Tony Wolski

ReWork - Jason Fried and David Heinemeier Hansson

I’ve read this book twice now. I love books that offer ‘uncommon sense’ approaches; alternative ways to look at and solve problems. This is one of them. In ReWork, Jason Fried and DHH debunk the common view that you have to grow and get big to be successful. You don’t. You can stay small and build the business you want, the way you want, and ignore the ‘common nonsense’. The thoughts in this book have shown me an alternative blueprint for creating a business. They’re thoughts that I’ll revisit again and again in the future. I highly recommend this book, and many of their blog posts on Signal v. Noise

My notes

Start referring to your business plans as business guesses, your financial plans as financial guesses, and your strategic plans as strategic guesses. Now you can stop worrying about htem as much. Thye just aren’t worth the stress.

It’s OK to wing it. Just get on the plane and go. You can pick up a nicer shirt, shaving cream, and a toothbrush once you get there.

premature hiring is the death of mony companies.

Ramping up doesn’t have to be your goal. And we’re not talking just about hte number of employees you have either. It’s also true for expenses, rent, IT infrastructure, furniture, etc.

Don’t be insecure about aiming to be a small business. Anyone who runs a business that’s sustainable and profitable, whether it’s big or small, should be proud.

When you put off decisions, they pile up. And piles end up ignored, dealt with in haste, or thrown out. As a result, the individual problems in those piles stay unresolved.

Whenever you can, swap “Let’s think about it” for “Let’s descide on it.” Commit to making decisions. Don’t wait for the perfect solution. Decide and move forward.

It’s tempting for people to obsess over tools instead of what they’re going to do with those tools.

But you just don’t need the best gear in the world to be good.

Why are you doing this? Ever find yourself working on something without knowing exactly why? Someone just told you to do it. It’s pretty common, actually. That’s why it’s important to ask why you’re working on __.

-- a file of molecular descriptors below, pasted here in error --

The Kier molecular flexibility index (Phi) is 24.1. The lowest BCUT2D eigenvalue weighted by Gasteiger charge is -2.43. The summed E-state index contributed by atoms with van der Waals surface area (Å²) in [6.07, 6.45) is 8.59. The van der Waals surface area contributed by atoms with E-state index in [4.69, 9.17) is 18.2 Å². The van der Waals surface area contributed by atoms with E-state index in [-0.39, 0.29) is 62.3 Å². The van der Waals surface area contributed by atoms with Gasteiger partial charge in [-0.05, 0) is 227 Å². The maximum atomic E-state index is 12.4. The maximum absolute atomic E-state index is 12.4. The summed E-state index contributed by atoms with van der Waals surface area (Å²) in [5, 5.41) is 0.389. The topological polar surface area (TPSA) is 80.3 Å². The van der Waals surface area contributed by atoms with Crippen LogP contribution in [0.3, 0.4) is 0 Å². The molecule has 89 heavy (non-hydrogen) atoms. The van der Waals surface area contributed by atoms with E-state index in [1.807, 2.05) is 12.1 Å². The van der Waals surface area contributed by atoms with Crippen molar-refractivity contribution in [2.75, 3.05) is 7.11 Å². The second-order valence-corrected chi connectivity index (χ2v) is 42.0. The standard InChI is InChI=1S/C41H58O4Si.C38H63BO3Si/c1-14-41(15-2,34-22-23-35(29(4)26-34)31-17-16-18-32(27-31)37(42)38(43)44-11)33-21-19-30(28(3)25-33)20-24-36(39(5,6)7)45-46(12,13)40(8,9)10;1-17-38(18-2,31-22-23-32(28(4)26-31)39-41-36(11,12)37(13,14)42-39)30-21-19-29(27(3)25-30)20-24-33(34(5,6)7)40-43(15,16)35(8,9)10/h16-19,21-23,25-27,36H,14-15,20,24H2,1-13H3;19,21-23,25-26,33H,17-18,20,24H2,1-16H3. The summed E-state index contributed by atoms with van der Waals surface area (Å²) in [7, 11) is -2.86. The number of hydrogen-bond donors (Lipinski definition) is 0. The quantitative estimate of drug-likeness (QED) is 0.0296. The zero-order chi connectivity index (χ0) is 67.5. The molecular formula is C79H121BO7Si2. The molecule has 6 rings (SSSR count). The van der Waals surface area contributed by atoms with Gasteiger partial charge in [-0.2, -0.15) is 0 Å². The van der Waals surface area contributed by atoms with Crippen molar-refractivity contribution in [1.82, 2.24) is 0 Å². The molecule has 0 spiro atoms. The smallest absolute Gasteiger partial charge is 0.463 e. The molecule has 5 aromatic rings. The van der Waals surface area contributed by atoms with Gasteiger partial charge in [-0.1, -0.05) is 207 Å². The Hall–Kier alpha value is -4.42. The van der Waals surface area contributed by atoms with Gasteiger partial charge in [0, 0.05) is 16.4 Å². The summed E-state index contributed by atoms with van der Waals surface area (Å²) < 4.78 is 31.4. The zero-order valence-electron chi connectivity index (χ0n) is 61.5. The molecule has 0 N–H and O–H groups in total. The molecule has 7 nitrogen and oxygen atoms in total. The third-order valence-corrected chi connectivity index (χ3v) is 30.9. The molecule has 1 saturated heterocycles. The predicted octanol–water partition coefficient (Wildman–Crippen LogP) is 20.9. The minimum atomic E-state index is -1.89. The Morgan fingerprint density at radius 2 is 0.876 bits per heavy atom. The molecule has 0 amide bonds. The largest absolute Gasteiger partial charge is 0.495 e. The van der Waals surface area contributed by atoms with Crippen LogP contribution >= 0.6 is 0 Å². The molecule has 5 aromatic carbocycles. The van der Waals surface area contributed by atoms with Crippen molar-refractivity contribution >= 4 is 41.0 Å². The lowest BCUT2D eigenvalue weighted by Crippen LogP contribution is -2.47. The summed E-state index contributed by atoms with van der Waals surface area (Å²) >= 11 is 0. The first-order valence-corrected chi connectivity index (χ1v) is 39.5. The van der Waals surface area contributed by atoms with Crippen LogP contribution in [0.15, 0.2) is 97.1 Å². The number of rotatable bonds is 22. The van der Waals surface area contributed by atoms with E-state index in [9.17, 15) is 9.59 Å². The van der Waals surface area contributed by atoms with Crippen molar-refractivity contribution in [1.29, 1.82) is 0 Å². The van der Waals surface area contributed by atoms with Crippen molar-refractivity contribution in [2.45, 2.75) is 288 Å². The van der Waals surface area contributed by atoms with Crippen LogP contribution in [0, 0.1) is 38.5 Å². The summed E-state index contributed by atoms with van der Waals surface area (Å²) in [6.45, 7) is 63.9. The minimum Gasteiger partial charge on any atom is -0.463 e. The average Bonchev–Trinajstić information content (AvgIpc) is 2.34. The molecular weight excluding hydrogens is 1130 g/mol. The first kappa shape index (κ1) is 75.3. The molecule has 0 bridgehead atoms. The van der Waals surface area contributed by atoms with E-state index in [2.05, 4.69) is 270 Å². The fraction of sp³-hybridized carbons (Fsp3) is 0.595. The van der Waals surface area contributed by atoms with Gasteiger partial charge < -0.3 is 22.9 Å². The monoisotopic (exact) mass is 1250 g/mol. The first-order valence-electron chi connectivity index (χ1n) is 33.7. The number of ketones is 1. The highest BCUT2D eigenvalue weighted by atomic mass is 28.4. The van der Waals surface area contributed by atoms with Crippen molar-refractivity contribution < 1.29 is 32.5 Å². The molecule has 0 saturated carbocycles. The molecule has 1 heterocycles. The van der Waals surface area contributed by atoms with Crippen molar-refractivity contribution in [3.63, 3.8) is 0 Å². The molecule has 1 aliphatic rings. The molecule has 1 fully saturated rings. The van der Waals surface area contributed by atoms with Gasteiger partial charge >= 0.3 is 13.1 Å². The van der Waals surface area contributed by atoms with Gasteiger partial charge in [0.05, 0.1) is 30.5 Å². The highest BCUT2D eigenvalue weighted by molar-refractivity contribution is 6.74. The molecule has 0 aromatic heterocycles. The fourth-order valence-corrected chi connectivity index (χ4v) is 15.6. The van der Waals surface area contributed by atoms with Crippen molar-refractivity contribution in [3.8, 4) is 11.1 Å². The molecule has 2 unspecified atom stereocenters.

A lot of people get off on solving problems with complicated solutions.

Problems can usually be solved with simple, mundane solutions. That means there’s no glamorous work. You don’t get to show off your amazing skills. You just build something that gets the job done and then move on. This approach may not earn you oohs and aahs, but it lets you get on with it.

When your brain isn’t firing on all cylinders, it loves to feed on less demanding tasks. Like reading yet another article about stuff that doesn’t matter.

How should you keep track of what customers want? Don’t. Listen, but then forget what people said. Seriously. There’s no need for a spreadsheet, database, or filing system. The requests that really matter are the ones you’ll hear over and over. After a while, you won’t be able to forget them. Your customers will be your memory. They’ll keep reminding you. They’ll show you which things you truly need to worry about.

So build an audience. Speak, write, blog, tweet, make videos—whatever. Share information that’s valuable and you’ll slowly but surely build a loyal audience. Then when you need to get the word out, the right people will already be listening.

So why do you know these few better than others? Because they share everything they know. They put their recipes in cookbooks and show their techniques on cooking shows. (Referring to famous chefs).

They want to know how and why other people make decisions.

Letting people behind the curtain changes your relationship with them. They’ll feel a bond with you and see you as human beings instead of a faceless company.

Don’t worry about how you’re supposed to sound and how you’re supposed to act. Show the world what you’re really like, warts and all.